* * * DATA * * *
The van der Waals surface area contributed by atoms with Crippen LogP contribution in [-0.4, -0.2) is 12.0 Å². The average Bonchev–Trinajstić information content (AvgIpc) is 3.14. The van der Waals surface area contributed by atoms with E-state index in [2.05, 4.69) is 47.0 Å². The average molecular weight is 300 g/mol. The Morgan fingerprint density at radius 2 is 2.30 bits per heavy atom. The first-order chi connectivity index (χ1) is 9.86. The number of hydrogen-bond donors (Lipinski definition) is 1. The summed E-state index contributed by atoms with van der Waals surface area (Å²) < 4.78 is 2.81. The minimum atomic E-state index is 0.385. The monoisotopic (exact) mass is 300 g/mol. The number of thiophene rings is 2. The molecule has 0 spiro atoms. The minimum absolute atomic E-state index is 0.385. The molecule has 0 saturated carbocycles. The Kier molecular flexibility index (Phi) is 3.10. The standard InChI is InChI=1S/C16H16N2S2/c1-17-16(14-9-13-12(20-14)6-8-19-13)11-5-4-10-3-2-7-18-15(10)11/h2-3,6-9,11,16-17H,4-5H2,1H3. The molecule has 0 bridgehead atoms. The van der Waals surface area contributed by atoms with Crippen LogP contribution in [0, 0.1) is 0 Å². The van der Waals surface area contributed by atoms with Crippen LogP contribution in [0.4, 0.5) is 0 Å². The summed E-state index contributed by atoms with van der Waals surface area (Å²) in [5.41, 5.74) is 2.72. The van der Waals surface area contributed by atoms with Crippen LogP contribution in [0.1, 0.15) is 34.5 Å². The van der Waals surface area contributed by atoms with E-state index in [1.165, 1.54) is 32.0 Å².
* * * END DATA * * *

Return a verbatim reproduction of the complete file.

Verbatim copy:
The van der Waals surface area contributed by atoms with Crippen LogP contribution in [-0.4, -0.2) is 12.0 Å². The average Bonchev–Trinajstić information content (AvgIpc) is 3.14. The van der Waals surface area contributed by atoms with E-state index in [2.05, 4.69) is 47.0 Å². The average molecular weight is 300 g/mol. The Morgan fingerprint density at radius 2 is 2.30 bits per heavy atom. The first-order chi connectivity index (χ1) is 9.86. The number of hydrogen-bond donors (Lipinski definition) is 1. The summed E-state index contributed by atoms with van der Waals surface area (Å²) < 4.78 is 2.81. The minimum atomic E-state index is 0.385. The monoisotopic (exact) mass is 300 g/mol. The number of thiophene rings is 2. The molecule has 0 spiro atoms. The minimum absolute atomic E-state index is 0.385. The molecule has 0 saturated carbocycles. The Kier molecular flexibility index (Phi) is 3.10. The standard InChI is InChI=1S/C16H16N2S2/c1-17-16(14-9-13-12(20-14)6-8-19-13)11-5-4-10-3-2-7-18-15(10)11/h2-3,6-9,11,16-17H,4-5H2,1H3. The molecule has 0 bridgehead atoms. The van der Waals surface area contributed by atoms with Crippen LogP contribution in [0, 0.1) is 0 Å². The van der Waals surface area contributed by atoms with Crippen LogP contribution in [0.4, 0.5) is 0 Å². The summed E-state index contributed by atoms with van der Waals surface area (Å²) in [5.41, 5.74) is 2.72. The van der Waals surface area contributed by atoms with Crippen LogP contribution in [0.1, 0.15) is 34.5 Å². The van der Waals surface area contributed by atoms with E-state index in [1.165, 1.54) is 32.0 Å².